Neurodiversity explained (by someone much better at it than me!)
When I went from walking to wheelchair quite suddenly in three short weeks in January 2012 which finally got me diagnosed with hypermobile type Ehlers-Danlos syndrome (hEDS) at 45 under the old criteria (I was much bendier then), I never dreamt I would be diving down the rabbit hole of autism also.
But as a newly minted support group leader in Oregon who started off meeting with many patients one-on-one in the early days, I kept finding everyone was either on, or related to someone on the autism spectrum. (This included the old diagnosis of Asperger’s at that time in 2012-13.)
I didn’t think much of it the first couple of times someone brought it up. But by the fourth and fifth times, well, I sort of couldn’t ignore it any more and decided to do a deep dive and try to wrap my brain around it too, so I could learn to support it better.
I also met a young autistic woman on a paratransit bus one day who asked me why I was using my crutches and when I told her briefly that I had loose joints, to my surprise she asked if I had EDS. We connected, and as I got to know her, it was clear she was quite hypermobile also, as well as her mom and sister, though none were diagnosed with EDS yet. Just several comorbidities iuncluding… autism.
So down the rabbit hole I went, eager to start to understand this extremely varied thing called autism.
I of course stumbled on the most well known authors and titles, including the works of Temple Grandin (who I feel could be an older sister), and Tony Attwood among others. I also started actively seeking out works about Aspergers in women, i.e, “Aspergirls” and found more kindred spirits that way.
I also slowly started to find #ActuallyAutistic people on Twitter and followed them too, which was most eye-opening and helpful. I learned to not follow Autism Speaks nor to light it up blue. And I kept meeting patients in real life at EDS and MCAD support group meetings.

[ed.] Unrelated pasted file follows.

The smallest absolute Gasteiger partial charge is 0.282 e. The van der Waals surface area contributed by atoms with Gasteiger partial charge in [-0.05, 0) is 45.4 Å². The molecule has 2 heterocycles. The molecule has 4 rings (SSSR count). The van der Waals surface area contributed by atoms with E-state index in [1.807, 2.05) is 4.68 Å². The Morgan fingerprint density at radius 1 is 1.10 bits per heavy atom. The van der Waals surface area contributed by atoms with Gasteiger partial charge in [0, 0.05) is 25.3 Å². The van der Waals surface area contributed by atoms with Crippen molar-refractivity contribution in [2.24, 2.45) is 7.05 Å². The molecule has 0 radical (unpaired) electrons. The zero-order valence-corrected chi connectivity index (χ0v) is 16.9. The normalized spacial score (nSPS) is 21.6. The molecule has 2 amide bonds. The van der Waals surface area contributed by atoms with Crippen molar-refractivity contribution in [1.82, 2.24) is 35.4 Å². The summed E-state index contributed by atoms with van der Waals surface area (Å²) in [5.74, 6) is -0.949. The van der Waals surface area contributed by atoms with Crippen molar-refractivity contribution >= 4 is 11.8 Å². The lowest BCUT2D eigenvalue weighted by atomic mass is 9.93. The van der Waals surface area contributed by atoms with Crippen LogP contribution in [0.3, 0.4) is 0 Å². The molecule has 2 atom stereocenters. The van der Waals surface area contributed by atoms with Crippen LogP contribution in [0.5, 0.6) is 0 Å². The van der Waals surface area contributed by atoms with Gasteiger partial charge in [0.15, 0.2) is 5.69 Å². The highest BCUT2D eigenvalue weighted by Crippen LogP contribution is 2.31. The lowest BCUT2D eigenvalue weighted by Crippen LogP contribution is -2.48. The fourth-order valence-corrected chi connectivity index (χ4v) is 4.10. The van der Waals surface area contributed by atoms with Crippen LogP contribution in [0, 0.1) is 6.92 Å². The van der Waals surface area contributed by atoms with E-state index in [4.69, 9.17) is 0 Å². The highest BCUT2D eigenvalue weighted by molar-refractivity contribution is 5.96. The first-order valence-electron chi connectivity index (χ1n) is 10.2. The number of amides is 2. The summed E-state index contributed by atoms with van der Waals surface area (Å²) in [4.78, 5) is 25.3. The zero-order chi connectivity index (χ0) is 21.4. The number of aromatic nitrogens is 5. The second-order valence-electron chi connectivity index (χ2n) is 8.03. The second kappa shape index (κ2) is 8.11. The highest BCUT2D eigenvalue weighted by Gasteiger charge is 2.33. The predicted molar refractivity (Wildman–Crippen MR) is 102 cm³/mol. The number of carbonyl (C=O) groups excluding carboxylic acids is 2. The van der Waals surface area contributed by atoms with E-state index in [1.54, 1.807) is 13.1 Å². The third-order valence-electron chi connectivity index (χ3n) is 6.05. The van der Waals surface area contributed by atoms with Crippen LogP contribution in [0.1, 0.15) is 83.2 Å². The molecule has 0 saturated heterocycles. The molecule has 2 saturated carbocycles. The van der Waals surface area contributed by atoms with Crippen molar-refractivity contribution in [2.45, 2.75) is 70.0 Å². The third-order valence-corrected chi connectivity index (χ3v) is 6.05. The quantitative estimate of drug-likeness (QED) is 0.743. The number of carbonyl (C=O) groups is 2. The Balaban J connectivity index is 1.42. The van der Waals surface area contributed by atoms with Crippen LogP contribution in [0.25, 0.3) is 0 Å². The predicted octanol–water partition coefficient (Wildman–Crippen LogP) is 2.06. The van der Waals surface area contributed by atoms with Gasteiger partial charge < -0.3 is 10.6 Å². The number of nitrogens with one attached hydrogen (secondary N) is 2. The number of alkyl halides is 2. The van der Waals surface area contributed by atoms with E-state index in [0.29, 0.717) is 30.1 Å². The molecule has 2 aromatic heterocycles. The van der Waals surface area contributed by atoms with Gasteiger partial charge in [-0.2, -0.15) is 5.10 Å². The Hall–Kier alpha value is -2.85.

I had multiple people ask me if I was also autistic along the way. I’m not diagnosed yet, no (at 52 as I type this in June 2019), but I have strongly suspected for some time I would have fit what some used to call “high functioning” Asperger’s.
The diagnostic label of Asperger’s was taken away in 2013, and the bar of entry raised a little, and now all are diagnosed with just one of three “levels” of autism, if at all. And actually autistic people would prefer to ditch the high and low functioning labels also.
Not only did the definition and view of autism change depending on who was writing (Temple Grandin, Tony Attwood, and various parents, carers and psychologists for starters, followed by Amy Sequenzia, authors Steve Silberman, Samantha Craft and Ido Kedar and other actually autistics later).
This latter label is intended to apply to parents and others who were or are operating from a place of fear, that autism is a disease you can catch or induce from toxins (e.g. the long debunked vaccine myth), and needed to be either prevented, and if it wasn’t, then it needed to be “cured” so your child appeared and functioned as normally as possible. (Read: could mask and pass as neurotypical or NT.)
They describe autism as a neurotype, and contend that it’s not autism itself they suffer from, but the lack of acceptance of it by their parents and society at large that generates suffering. Along with some comorbidities which can be treated at least, if not cured also.
And while not a common view in the mainstream media yet, I had to admit they had a point.
The Parents Mostly Medical Point of View…
But yet, I could also see the point of view of the stressed and anxious parent with a severely affected non-verbal child who might be acting out in self-destructive and other stressful ways that were hard to manage while trying to hold down a full-time job in our capitalist society.